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Have You Been Injured By A Defective Product?

Hardly a day seems to pass without the introduction of some new product designed to make life easier or more convenient. However, products do not always live up to this promise. In addition to ease and convenience, some products endanger the people who use them. Cases based on the claim that a product is dangerous or defective are known as "products liability" cases.

Companies that manufacture or sell products generally have a legal duty to make sure that the products are free from defects that present an unreasonable risk of harm to consumers. If a product is dangerous or defective, an injured consumer may have a products liability claim. There are as many different kinds of products liability claims as there are different kinds of products. The sale of contaminated food, the manufacture of improperly wired electronics, and the marketing of disintegrating tires can all support a products liability claim.

The defects giving rise to products liability claims can occur in a number of different ways, including:


    • products that are well designed but poorly made, such as the new TV that catches fire when plugged in because the wires were installed improperly;
    • products that are well made but poorly designed, such as an SUV whose wheels are too close together, causing it to tip over on sharp turns;
    • products that are well designed and well made and that are safe if used properly, but which lack warning labels telling the user how to use the products safely; or
    • a misrepresentation or breach of a warranty or promise about a product, regardless of whether or not the product was well designed or well made.


    Unlike other kinds of injury claims, a consumer making a products liability claim usually does not have to show that the manufacturer was careless in making and selling the item. The injured consumer simply has to demonstrate that his or her injury resulted from an unreasonably dangerous condition of a product and that the condition existed at the time the product left the manufacturer's control. This is known as the "strict liability" rule.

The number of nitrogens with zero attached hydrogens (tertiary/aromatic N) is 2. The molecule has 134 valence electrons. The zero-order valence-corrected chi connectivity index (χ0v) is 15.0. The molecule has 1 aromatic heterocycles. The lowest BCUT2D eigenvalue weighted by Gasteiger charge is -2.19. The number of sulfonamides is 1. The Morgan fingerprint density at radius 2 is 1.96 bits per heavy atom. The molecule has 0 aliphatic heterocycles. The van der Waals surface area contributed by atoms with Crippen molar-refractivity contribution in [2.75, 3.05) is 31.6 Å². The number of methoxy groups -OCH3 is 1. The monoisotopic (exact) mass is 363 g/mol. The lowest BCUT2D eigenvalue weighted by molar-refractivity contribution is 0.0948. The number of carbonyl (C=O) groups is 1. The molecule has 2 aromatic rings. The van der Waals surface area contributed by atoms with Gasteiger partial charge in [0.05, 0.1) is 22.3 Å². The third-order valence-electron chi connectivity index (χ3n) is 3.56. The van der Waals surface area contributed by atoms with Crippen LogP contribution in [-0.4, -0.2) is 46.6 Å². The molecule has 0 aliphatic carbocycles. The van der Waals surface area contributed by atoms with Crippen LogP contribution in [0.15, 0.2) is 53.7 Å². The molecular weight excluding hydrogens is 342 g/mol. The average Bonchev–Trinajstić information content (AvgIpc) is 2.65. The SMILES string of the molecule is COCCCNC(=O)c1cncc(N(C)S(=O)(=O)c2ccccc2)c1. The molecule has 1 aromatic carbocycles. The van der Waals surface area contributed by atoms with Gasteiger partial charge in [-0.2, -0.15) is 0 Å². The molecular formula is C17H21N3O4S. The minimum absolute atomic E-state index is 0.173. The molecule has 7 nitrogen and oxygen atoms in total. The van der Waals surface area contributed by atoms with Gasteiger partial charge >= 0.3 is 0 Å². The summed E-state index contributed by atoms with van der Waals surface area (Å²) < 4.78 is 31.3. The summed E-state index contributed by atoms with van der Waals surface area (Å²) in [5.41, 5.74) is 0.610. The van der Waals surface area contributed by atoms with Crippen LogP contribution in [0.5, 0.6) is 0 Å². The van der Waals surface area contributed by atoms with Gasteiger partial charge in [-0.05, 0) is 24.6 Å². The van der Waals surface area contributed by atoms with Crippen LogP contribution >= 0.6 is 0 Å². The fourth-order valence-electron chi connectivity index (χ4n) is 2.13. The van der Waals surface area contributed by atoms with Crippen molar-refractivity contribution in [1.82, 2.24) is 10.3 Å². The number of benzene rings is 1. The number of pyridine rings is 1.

For example, in an Illinois products liability case, Martin was injured when a grinding wheel he was using exploded and pierced his leather apron, breaking his thigh. He sued the manufacturer, claiming that he was injured by an unreasonably dangerous condition of the grinding wheel. The manufacturer claimed that Martin misused the wheel because he operated it without a safety guard. The Illinois court ruled in favor of Martin, who was awarded more than $270,000 for his injury.

    Just because a product is involved with an injury does not mean that the product is unsafe. Before a user can recover under products liability law, the product must be unreasonably dangerous. For example, car accidents often result in injuries or death, but not every injury suffered in a car accident leads to a products liability claim. Instead, a claim would arise only if the car was "unreasonably" dangerous, such as a car whose gas tank explodes when it is rear-ended.

    Products liability is a complex area of law. If you have been injured by a defective product, make sure to retain qualified legal counsel.

    © 2011 Lucas Law

    This website is not intended to constitute legal advice or the provision of legal services. By posting and/or maintaining the website and its contents, Lucas Law does not intend to solicit business from clients located in states or jurisdictions outside of Illinois wherein Lucas Law or its individual attorney(s) are not licensed or authorized to practice law.

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